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In a fundamental sense, technology is deeply non-human. While we might apply a humanist logic to the function and workings of technological systems, and view technological objects as extensions of the human body and its capacity for adaptive prosthesis, the very purpose of technology is to be that which the human is not or to achieve that which the human could not otherwise do. As such, technology exists beyond the humanist understanding of the individual, the body, and the subject, particularly in contemporary network culture in which technology is in part transformed from concrete and material objects into molecular, adaptive, and often invisible systems. Much as with the animal world, technology seems to suggest a mode of communication and media beyond that of human language, a mode of being or becoming that exceeds our own.

Diagramming the figure-eight wing movements of insect flight.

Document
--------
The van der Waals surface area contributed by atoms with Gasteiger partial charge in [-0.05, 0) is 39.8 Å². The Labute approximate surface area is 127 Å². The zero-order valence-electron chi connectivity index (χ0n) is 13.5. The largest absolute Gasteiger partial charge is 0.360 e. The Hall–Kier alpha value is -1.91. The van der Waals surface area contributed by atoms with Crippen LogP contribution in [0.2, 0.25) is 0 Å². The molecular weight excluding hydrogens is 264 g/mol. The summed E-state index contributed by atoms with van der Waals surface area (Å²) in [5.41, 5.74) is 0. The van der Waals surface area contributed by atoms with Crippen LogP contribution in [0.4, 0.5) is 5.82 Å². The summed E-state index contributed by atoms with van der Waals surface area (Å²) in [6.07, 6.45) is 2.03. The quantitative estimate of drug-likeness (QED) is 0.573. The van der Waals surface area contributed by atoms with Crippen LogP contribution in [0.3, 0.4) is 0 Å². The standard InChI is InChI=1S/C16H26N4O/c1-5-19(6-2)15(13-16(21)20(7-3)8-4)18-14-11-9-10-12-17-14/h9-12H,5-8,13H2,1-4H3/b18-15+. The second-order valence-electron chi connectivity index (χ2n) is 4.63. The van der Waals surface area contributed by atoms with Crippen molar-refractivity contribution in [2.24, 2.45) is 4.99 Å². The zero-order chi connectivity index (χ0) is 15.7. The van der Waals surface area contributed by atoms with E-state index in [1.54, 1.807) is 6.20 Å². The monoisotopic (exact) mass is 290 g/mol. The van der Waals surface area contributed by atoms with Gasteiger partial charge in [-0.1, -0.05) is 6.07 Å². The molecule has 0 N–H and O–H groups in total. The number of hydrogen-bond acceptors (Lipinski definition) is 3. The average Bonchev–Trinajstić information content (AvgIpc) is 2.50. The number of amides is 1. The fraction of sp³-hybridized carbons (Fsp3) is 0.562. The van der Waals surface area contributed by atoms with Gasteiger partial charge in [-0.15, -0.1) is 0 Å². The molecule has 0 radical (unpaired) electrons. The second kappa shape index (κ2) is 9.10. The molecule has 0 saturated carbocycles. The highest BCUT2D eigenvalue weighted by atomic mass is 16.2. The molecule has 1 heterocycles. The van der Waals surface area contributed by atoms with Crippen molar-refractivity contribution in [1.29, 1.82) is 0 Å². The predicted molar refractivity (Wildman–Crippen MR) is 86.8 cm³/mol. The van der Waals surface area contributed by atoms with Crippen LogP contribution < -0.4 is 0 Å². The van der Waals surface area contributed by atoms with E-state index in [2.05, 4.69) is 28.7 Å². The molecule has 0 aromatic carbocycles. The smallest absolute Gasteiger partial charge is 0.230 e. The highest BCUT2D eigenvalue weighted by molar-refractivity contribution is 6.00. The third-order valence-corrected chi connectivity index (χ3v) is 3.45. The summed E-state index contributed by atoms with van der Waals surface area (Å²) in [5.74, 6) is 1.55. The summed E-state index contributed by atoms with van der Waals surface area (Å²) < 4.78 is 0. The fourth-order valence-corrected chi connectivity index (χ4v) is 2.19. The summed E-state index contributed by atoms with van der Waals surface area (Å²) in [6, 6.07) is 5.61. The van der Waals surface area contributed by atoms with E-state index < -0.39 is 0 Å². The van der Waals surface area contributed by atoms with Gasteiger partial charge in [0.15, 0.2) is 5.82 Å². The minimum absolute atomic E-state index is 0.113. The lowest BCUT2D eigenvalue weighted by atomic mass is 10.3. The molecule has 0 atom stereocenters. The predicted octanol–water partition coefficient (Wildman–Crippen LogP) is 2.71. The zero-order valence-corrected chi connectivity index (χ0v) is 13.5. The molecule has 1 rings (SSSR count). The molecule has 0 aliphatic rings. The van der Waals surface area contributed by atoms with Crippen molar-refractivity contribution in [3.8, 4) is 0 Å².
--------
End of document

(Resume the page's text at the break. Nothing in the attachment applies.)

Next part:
In Insect Media (University of Minnesota Press, 2010),1 Jussi Parikka traces an archaeology of non-human media. More specifically, he is interested in the relationship between animal and machine, and the unique history of the insect as a technological model from the late 19th century through to the present. While insects are often viewed as models for contemporary media practices such as swarming, smart mobs, and collaborative forms of production, Parikka makes insects the object of his media historical project, transforming "media as insects," into "insects as media."

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Interview with James Voorhies of Bureau for Open Culture

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Opening reception for "Seventh Dream of Teenage Heaven" on April 5, 2011 at Bennington College